Tonight on RTÉ you can see the first episode of GAA Eile, a series on Gaelic games that your columnist — full disclosure — worked on.
It’s a follow-up, of sorts to GAA Nua, which was out last year, but we took a slightly different tack this time out. As Dara Ó Cinnéide — another man who’ll be very familiar to readers of this paper — says in the trailer, it’s about certain the costs of our games.
As Dara says:
That’s a fair mission statement, and credit Dara and director Pat Comer for digging into that quandary in particular: the intersection of values, as we understand certain GAA verities, with the worth of association with those values, as represented by multinationals and banks which sponsor Gaelic games.
Early in our discussions we were wondering how timely this would be, a consideration that’s more pressing than you might realise.
Planning and preparations take place a good year before broadcast, so the hot topic du jour may be long forgotten by the time the finished product flashes up on your screen.
However, one thing I was pretty sure of was the timeliness of the GAA’s existential crisis. This is not to blow my own trumpet, because the GAA is always having an existential crisis of some kind or other.
This week is no exception. Exhibit A is the current mess in Donegal. Paul Dillon of the Naomh Colmcille GAA club in Newtowncunningham was diagnosed with motor neurone disease recently and his club rallied around, raising thousands of euro to help make his home wheelchair-accessible.
Part of the fundraising involved a charity soccer tournament on the club grounds, and when a complaint was made to the Donegal County Board the club was duly recommended for a suspension of eight weeks.
During the week Paul Dillon himself said he hoped common sense would apply regarding the ban. “I was taken aback by it when I heard it first,” he was reported as saying. “We feel guilty.”
Yes, you read that right. A man who was diagnosed with motor neurone disease feels guilty.
He feels bad because someone had nothing better to do than complain about his friends and relatives trying to help him at a desperately tough time, and because the officers of the Donegal County Board couldn’t find in themselves to tell that someone to stick their complaint where the sun doesn’t shine.
If you were to play some kind of drinking game as you listened to practically every GAA speech ever made, taking even a glass of watery beer on every mention of ‘community’, ‘volunteers’ and ‘heartbeat’ would put you in a fair pickle five minutes into the proceedings. It’s the GAA’s greatest boast that it’s an organisation like no other, with a reach like no other, leaving no-one behind.
The magnificent work being done on behalf of Aghada’s Kieran O’Connor in Cork and beyond is only one example. On that point, kudos to Cork City FC for rowing in behind the Friends Of Kieran campaign. I’m quite sure they didn’t feel the need to go to FAI headquarters for permission to do so, because they knew instinctively what the right thing to do was. The same for the people up in Newtowncunningham. I understand from some reports they applied to the Donegal County Board for advance permission to host the tournament but were turned down. Is it wrong of me to applaud them all the more because they went ahead and did so anyway? People know the right thing to do: The members of Naomh Colmcille did, certainly.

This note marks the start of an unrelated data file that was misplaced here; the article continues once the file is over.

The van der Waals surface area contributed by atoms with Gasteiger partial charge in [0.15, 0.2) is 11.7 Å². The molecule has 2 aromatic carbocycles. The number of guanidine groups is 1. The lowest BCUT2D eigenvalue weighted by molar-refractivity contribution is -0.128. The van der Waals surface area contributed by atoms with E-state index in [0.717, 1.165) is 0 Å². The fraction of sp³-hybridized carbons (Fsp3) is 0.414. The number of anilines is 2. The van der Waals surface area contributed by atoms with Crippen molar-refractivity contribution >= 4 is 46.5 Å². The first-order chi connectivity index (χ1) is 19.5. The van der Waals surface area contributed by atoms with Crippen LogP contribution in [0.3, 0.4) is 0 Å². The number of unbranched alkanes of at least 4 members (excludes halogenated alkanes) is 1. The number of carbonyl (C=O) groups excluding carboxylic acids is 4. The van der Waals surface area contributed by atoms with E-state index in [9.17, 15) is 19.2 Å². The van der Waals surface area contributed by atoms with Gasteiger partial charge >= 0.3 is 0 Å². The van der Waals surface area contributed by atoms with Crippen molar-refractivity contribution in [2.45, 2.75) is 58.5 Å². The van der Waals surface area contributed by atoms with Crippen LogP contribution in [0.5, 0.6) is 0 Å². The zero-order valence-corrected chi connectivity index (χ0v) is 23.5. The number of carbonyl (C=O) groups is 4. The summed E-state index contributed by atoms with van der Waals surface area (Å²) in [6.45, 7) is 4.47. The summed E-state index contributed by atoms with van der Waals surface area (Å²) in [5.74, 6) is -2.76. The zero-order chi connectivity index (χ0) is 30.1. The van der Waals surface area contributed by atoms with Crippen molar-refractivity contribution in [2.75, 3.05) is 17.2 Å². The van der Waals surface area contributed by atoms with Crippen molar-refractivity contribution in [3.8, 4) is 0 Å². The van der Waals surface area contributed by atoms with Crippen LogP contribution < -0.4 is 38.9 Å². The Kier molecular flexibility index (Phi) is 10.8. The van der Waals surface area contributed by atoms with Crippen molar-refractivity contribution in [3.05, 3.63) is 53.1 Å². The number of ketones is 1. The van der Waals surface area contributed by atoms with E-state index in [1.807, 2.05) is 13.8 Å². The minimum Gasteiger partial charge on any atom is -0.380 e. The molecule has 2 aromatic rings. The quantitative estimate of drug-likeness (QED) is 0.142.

They know what values are.
Enjoy GAA Eile this evening on RTÉ One at 8.30pm and for the following three weeks.
It was interesting to hear Patrick Horgan of Glen Rovers and Cork on the next round of the Cork senior hurling championship, due for decision in three months.
Horgan faces into the Munster championship with the county side, but as for the club fixtures — and the club players — he told Mícheál Ó Domhnaill of TG4: “It’s nearly an off-season for the next month now, no-one’s going to train, because if you do you’ll burn yourself out — no proper game for three months.
“ I don’t know what they’re going to do, but in this kind of weather, to have a club player at home looking out the window, teams playing in this heat and enjoying themselves — it’s hard to do.
“I don’t know what they’re going to do about it but they’ll come up with something, I suppose.” Something means three months without club action in this case. Is there a better way? Answers on a postcard.
The Combine is something I’d like to see introduced in all Irish sports — it’d be a series of gruelling physical tests inflicted on athletes forced to compete with each other in sprints, jumps etc.
I don’t blame the BBC for latching onto it, though. Part of the Combine involves a job interview-type encounter between players and coaches, with the latter pitching some tricky questions.
Maybe Gaelic games, rugby and soccer would improve if new players got some of these questions, which were actually put to Combine participants. “If you were a fruit, what kind of fruit would you be?” “Are you afraid of clowns?” “How long can you stare without blinking?” (For the record: banana; yes; 34 seconds.)
Unfortunately for him, as I warned at the time, this is a dangerous precedent. On his next outing he is buying The Great American Sports Page, edited by John Schulian.
The subtitle? Glad you asked, mac: A Century of Classic Columns from Ring Lardner to Sally Jenkins.
The reason? Where else are you going to read silvery treats like this from Sandy Grady, watching baseball fans file out after a defeat?
“They hit the sidewalk with tight mouths, like people who had seen a train hit a car.” Or Heywood Broun on a boxer’s style? (“Formless as the prose of Gertrude Stein.”) They’re all there. Damon Runyon, Grantland Rice, Jim Murray, Bill Nack, Rick Telander - and my favourite, WC Heinz.
I’ve bored you before about Heinz’s Death Of A Racehorse. It’s included and worth the price alone.
Value naming and strange Combine questions to firstname.lastname@example.org